Consensus conference on AFIP scheduled

A consensus conference will be held on Aug. 30-31 to assess the value of the Armed Forces Institute of Pathology (AFIP) Tissue Repository (Arlington, Virginia).

Dating back to 1862, AFIP has accessioned over three million medical cases and maintains over 50 million glass slides, 30 million paraffin-embedded blocks and 12 million preserved wet tissue specimens, providing the world’s largest and most comprehensive tissue repository.

In May, the Department of Defense issued its report on Base Closure and Realignment (BRAC) recommendations. The report recommends the “disestablish[ment of] all elements of the Armed Forces Institute of Pathology except the National Medical Museum and the Tissue Repository.” However, no specifications were made for the future maintenance and ad-ministration of the tissue repository.

Due to the spectrum of ethical, legal and technological issues surrounding the utilization of human tissues, the American Registry of Pathology has engaged Auburn Health Strategies to host a consensus conference to garner a diversity of expert opinion on the importance of and recommendations for the future status of the AFIP Tissue Repository. The conference is open to the public.

The conference will be at the Fairmont Hotel in Washington. For registration (complimentary, but required), go to www.auburnstrat.com

Study suggests ‘disconnect’ on healthcare

According to industry data, while the U.S. spends more money per capita on medical care than any other industrialized nation in the world, quality of care is declining while healthcare costs are rising.

New survey results found that 85% of hospital healthcare executives believe consumers would benefit in terms of alleviating rising healthcare costs if hospitals better addressed their controllable expenses. These executives identified labor and workforce issues as their controllable costs.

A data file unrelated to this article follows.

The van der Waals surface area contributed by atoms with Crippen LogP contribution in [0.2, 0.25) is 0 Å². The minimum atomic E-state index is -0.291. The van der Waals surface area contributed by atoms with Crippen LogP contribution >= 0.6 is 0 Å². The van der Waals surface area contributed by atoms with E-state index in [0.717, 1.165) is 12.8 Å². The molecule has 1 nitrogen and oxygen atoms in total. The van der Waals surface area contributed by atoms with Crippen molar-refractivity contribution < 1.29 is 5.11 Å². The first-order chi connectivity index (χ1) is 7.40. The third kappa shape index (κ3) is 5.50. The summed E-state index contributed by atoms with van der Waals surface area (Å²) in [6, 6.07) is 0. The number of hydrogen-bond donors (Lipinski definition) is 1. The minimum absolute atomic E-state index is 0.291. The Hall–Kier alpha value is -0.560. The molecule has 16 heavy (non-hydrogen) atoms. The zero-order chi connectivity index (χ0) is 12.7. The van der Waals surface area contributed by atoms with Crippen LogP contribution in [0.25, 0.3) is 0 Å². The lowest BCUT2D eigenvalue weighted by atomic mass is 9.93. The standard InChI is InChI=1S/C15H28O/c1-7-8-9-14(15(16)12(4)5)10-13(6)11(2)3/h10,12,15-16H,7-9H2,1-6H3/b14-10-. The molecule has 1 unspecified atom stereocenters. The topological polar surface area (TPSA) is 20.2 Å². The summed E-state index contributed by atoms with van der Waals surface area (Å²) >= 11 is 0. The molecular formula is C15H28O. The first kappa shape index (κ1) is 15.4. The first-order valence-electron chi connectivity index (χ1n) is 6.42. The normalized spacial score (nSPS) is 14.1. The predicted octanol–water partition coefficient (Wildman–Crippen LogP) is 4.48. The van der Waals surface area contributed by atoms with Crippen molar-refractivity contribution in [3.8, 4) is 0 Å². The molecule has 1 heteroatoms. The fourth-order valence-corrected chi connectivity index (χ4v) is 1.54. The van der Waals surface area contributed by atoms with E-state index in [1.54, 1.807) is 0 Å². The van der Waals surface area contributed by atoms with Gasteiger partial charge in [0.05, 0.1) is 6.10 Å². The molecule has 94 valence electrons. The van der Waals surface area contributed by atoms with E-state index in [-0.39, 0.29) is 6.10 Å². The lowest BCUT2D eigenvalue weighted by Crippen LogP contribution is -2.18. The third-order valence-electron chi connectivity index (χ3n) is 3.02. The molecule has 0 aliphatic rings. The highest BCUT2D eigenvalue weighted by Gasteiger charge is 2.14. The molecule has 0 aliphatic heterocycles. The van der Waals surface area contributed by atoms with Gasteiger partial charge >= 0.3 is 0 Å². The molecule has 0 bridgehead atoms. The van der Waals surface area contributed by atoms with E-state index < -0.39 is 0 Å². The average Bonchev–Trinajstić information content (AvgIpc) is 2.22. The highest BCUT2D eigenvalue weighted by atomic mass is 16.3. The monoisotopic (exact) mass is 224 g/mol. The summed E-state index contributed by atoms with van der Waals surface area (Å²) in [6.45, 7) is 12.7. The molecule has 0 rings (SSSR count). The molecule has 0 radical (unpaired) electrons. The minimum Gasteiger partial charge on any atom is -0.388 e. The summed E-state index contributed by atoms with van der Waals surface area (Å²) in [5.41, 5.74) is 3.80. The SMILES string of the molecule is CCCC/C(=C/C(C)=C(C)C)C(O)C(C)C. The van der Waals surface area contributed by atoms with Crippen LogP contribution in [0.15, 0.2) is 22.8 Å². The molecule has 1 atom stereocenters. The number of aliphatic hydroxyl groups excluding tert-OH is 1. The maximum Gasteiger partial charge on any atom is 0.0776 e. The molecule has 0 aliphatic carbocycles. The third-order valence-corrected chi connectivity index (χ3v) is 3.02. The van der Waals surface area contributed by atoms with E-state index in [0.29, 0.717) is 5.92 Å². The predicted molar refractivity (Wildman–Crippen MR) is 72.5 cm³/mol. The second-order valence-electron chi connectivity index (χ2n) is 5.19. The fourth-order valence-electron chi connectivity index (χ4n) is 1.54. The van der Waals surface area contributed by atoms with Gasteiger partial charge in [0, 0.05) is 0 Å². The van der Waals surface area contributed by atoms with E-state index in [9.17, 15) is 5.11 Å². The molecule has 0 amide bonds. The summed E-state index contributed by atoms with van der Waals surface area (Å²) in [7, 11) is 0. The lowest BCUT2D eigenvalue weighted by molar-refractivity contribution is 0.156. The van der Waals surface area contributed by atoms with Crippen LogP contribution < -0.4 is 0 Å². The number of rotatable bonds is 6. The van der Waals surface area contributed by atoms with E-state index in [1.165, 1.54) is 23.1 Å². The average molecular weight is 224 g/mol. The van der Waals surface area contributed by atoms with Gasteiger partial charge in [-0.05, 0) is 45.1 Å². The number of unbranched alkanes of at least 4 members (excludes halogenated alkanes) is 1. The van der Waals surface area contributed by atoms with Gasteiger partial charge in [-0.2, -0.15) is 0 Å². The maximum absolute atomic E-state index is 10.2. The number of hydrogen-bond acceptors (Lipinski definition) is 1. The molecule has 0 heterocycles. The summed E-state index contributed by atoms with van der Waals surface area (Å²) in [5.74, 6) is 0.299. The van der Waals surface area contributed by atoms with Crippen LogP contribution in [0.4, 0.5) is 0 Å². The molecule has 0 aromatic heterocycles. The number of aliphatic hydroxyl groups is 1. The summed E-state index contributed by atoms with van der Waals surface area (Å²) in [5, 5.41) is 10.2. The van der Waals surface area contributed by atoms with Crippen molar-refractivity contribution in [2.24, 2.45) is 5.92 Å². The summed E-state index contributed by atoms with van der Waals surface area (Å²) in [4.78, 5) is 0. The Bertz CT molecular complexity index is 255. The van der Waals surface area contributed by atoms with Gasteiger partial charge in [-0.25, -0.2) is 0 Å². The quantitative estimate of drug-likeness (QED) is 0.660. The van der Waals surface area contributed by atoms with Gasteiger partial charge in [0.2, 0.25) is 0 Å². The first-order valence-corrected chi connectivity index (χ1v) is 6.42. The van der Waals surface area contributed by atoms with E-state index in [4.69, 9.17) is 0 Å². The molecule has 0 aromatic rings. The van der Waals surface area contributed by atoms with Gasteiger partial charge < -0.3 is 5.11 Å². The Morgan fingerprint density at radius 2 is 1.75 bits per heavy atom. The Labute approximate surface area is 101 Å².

The “Curing a Sick System” study, conducted by IDC (Framingham, Massachusetts) and sponsored by Kronos (Chelmsford, Massachusetts), surveyed 1,100 U.S. consumers and 200 U.S. hospital and healthcare financial executives to gauge their attitudes and perceptions on the healthcare system.

“The study revealed a large perception disconnect between consumers and healthcare financial executives concerning the ability of the healthcare industry to control costs,” said Scott Tiazkun, research manager at IDC. “This was particularly striking when it came to the largest component: labor costs.”

Currently, more than 15% of the $1.7 trillion in healthcare spending goes to paying the salaries and benefits of hospital workers.

AMEX accepts Calypte ‘plan of compliance’

Calypte Biomedical (Lake Oswego, Oregon) reported that the American Stock Exchange (AMEX) has notified it that it has accepted its plan of compliance and granted it an extension to regain compliance for continued listing. On June 22, Calypte received notice from AMEX indicating that it is not in compliance with certain listing standards: specifically shareholders’ equity and continuing losses.

The company presented its plan on July 21 and has received an 18-month extension to regain compliance, subject to periodic reviews.

Calypte is a maker of diagnostic products for the detection of sexually transmitted diseases.

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